ON THE EVE OF THE FIRST ANNIVERSARY…. With the release of a new Washington Post/ABC News poll, the network’s summary of the landscape seems fairly reasonable.
Bruised if unbroken, Barack Obama faces shrinking public confidence, increasingly negative views of the country’s direction and far lower ratings than those he carried triumphantly into the White House a year ago this week.
But it could be worse.
Despite their disappointments, 53 percent of Americans in this ABC News/Washington Post poll approve of Obama’s job performance overall — 15 points lower than his opening grade, but still just over half at the one-year mark. He remains personally popular, if far less so. And confidence in his leadership, as weakened as it is, greatly exceeds that in the Republicans in Congress, or, for that matter, in his own party.
The president’s 53% approval rating is up a few points from December, and his personal qualities still remain relatively strong — 57% believe Obama understands the problems of people like them, and 63% consider him a strong leader. A 58% majority have a favorable view of the president personally. Notwithstanding the assumptions of Dowd, Gerson, and other Villagers, 55% approve of the president’s handling of the terrorist threat, and 62% approve of his handling of the failed Christmas-day terror plot. Looks like the Cheneys’ efforts to undermine the administration fell flat.
For the White House, that’s the good news. The bad news is the public remains in a deeply sour mood, and has grown increasingly impatient. Obama’s numbers have dropped below the 50% threshold on the economy and health care, and the number of Americans who believe the country is on the right track is lower than it’s been since February. Ouch.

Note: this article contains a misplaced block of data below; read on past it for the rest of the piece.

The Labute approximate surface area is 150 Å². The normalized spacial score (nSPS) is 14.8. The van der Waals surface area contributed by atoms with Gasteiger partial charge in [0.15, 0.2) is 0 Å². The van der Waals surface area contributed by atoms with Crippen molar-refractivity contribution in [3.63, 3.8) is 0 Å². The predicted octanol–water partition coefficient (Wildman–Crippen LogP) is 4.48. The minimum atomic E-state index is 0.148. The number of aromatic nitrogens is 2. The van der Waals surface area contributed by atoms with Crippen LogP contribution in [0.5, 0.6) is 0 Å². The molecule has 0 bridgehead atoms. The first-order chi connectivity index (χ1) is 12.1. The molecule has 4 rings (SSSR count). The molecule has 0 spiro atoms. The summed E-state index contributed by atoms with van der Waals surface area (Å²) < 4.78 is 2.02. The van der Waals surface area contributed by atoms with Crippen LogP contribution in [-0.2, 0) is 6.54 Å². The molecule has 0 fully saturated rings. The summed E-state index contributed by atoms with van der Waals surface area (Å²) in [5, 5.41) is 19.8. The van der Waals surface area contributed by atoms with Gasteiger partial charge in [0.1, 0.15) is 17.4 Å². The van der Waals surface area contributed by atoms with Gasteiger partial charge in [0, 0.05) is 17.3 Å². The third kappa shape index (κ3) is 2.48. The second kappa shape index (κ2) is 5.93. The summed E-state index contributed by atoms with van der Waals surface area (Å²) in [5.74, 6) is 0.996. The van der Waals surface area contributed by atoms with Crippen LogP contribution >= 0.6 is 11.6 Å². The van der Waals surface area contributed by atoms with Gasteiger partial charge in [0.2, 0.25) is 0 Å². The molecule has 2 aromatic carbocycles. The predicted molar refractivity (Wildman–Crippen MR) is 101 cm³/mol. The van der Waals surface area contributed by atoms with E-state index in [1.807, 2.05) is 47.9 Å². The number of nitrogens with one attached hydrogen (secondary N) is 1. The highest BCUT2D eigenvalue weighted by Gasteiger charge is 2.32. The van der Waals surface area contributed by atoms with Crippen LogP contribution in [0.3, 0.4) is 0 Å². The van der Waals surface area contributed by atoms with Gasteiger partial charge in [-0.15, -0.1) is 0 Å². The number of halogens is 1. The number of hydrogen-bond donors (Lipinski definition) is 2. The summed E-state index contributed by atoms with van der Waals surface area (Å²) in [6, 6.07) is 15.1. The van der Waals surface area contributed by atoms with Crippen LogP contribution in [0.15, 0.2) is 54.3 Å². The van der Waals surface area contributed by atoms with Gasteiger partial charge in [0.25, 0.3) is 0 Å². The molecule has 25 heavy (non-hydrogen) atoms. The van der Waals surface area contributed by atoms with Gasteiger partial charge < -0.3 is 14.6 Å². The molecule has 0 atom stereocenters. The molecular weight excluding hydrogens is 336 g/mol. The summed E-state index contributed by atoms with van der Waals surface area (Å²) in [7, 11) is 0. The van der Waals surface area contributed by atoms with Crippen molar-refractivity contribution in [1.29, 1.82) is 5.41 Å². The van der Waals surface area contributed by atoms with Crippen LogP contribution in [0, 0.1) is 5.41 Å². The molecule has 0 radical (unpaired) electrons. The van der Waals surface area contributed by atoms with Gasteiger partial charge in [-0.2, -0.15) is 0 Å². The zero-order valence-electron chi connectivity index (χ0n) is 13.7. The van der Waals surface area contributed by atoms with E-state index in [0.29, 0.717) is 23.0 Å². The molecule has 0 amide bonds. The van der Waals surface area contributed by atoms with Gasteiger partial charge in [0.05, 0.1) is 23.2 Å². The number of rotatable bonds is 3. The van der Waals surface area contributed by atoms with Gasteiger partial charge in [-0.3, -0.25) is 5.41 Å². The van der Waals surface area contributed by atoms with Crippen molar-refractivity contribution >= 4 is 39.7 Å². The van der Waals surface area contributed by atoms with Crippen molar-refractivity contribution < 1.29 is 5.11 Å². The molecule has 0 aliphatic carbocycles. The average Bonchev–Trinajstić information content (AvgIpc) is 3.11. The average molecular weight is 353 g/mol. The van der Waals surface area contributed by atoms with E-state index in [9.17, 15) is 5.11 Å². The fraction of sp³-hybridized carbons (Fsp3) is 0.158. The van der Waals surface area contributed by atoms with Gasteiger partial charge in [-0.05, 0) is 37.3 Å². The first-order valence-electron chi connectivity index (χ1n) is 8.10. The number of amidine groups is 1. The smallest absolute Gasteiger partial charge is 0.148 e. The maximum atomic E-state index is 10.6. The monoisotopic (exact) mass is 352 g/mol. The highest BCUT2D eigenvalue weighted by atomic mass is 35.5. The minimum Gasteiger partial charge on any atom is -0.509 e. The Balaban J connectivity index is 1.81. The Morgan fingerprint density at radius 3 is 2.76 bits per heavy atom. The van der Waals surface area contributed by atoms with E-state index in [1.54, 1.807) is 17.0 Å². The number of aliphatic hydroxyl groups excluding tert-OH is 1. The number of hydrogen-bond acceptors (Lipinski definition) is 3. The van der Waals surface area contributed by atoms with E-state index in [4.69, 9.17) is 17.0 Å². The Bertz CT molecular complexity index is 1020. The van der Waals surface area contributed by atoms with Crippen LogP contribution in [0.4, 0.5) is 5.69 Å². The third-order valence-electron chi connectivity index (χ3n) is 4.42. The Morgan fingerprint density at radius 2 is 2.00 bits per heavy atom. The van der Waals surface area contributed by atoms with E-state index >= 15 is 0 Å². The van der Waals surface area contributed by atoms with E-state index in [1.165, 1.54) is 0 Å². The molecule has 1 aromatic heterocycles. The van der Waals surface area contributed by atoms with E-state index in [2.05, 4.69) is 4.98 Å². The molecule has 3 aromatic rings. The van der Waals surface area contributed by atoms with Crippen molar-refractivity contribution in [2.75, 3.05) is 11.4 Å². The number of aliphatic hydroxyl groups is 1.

But in keeping with the year-long trend, Republicans are simply not the beneficiary (pdf) of public discontent. Only 24% of the public has confidence in congressional Republicans “to make the right decisions for the country’s future.” The number for congressional Democrats is at least a little better at 32%, while the president’s number is nearly double that of the GOP at 47%.
What’s more, “when it comes to assigning blame for the nation’s economic woes, about twice as many fault the George W. Bush administration as do Obama’s.”
Different people will look at these numbers and draw different lessons, but for me, the bottom line remains pretty straightforward: the Obama presidency still has incredible opportunities. The president has led at a time of painful economic difficulties; he’s tackled the most challenging domestic policy debate of the last 75 years; and he’s faced a relentless, odious opposition that has been focused on destroying his presidency since the day of the inauguration. And he still has a 53% approval rating.
The success of Year Two will, oddly enough, be dictated in part by the voters of Massachusetts in just a couple of days. But for all the potholes and hurdles that remain, President Obama has pulled the nation out of a deep ditch. His standing, like the public’s optimism, will improve if stays on track and resists the urge to slam on the brake.